40. In paragraph 1972 (e) of its report, the Mission recommended that Israel should release Palestinians detained in Israeli prisons in connection with the occupation. The release of children should be an utmost priority. The Mission further recommended that Israel should cease the discriminatory treatment of Palestinian detainees and that family visits for prisoners from Gaza should resume.

41. As of June 2011 approximately 5,500 Palestinians remained in prisons in Israel and in the Occupied Palestinian Territory, including 211 children (38 between ages of 12 and 15).20  More than 200 Palestinians were in administrative detention.21 Arrest and detention of children from East Jerusalem suspected of throwing stones at Israeli settlers and their private security personnel increased.22  Conditions of detention remain poor and ill-treatment and abuse of detainees during arrest, interrogation and detention are reportedly routine.23  The Israeli authorities continue to bar family visits for prisoners from Gaza.24

42. In paragraph 1972 (f) of its report, the Mission recommended that Israel should forthwith cease interference with national political processes in the Occupied Palestinian Territory and, as a first step, release all members of the Palestinian Legislative Council currently in detention and allow all members of the Council to move between Gaza and the West Bank so that it may resume functioning.

43. As of the date of writing, twelve members of the Palestinian Legislative Council (PLC) remain in Israeli detention. Three PLC members who had been in detention between 2006 and June 2010, and who subsequently had their residency permits revoked by the Government of Israel on the basis of their lack of loyalty to the State, continued to seek refuge on ICRC premises in East Jerusalem (A/HRC/16/71, para. 23). A fourth PLC member was forcibly transferred to another part of the West Bank by Israeli authorities in December 2010.25

44. In paragraph 1972 (g) of its report, the Mission recommended that the Government of Israel should cease actions aimed at limiting the expression of criticism by civil society and members of the public concerning the policies and conduct of Israel during the military operations in the Gaza Strip. The Mission also recommended that Israel should set up an independent inquiry to assess whether the treatment by Israeli judicial authorities of Palestinian and Jewish Israelis expressing dissent in connection with the offensive was discriminatory, in terms of both charges and detention pending trial. The results of the inquiry should be made public and, subject to the findings, appropriate remedial action should be taken.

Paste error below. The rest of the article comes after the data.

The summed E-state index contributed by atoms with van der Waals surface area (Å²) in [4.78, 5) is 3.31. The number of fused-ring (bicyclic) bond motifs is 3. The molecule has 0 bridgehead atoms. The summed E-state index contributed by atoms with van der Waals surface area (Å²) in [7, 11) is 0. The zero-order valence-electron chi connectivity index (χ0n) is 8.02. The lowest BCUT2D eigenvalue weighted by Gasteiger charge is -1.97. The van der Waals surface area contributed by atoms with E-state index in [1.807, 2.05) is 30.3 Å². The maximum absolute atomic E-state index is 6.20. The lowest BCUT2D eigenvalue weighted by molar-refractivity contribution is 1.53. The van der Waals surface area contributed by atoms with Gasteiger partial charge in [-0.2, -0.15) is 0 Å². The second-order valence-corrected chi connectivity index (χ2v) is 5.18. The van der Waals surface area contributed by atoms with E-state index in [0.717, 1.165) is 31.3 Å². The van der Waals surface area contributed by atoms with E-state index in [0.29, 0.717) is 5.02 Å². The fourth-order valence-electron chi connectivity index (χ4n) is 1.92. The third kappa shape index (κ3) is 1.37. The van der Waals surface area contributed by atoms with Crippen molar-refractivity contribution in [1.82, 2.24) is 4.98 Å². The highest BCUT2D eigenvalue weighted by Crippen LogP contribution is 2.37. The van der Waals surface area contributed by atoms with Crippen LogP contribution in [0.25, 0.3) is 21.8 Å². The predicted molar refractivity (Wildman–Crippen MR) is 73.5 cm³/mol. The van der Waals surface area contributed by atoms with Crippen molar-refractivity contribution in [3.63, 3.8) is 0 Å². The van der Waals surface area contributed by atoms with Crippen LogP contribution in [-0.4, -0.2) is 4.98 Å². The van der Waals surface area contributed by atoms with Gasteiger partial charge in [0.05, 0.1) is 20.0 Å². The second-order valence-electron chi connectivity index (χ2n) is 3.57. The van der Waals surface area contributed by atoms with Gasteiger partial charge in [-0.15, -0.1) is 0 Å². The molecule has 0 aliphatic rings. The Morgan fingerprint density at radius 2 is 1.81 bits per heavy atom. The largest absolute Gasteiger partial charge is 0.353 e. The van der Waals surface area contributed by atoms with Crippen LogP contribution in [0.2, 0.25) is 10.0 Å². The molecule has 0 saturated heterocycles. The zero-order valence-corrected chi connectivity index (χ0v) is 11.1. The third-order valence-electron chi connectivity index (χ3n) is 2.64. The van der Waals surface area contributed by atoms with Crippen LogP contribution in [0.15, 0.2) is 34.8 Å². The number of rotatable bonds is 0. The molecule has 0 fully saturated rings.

45. Israel has not established an independent inquiry to assess whether the treatment by Israeli judicial authorities of Palestinian and Jewish Israelis expressing dissent in connection with the offensive was discriminatory. Non-governmental organizations continue to report concerns regarding initiatives to curtail freedom of expression in Israel and the Occupied Palestinian Territory, reportedly as a reaction to their roles during the Israeli military operations in the Gaza Strip. In November 2010 a bill was introduced proposing an amendment to the Associations Law26 to close organizations whose activities “harm the State of Israel as a Jewish state”, namely those that participate in filing lawsuits abroad against senior Israeli politicians and army officers. The bill is set to be debated in the Knesset later in 2011.27  On 21 February 2011 the Knesset enacted the NGO Funding Transparency Law,28 which requires Israeli non-profit organizations to disclose foreign sources of funding. Two bills amending legislation were also under consideration by the Knesset at the time of this report: one amending the Income Tax Order29 whereby funding from foreign states would be taxed at a rate of 45% and the other amending the Associations Act30 limiting donations from a foreign entity to 20,000 NIS per year. The official explanation attached to the draft bill amending the Income Tax Order specifically references the “Goldstone Report”.31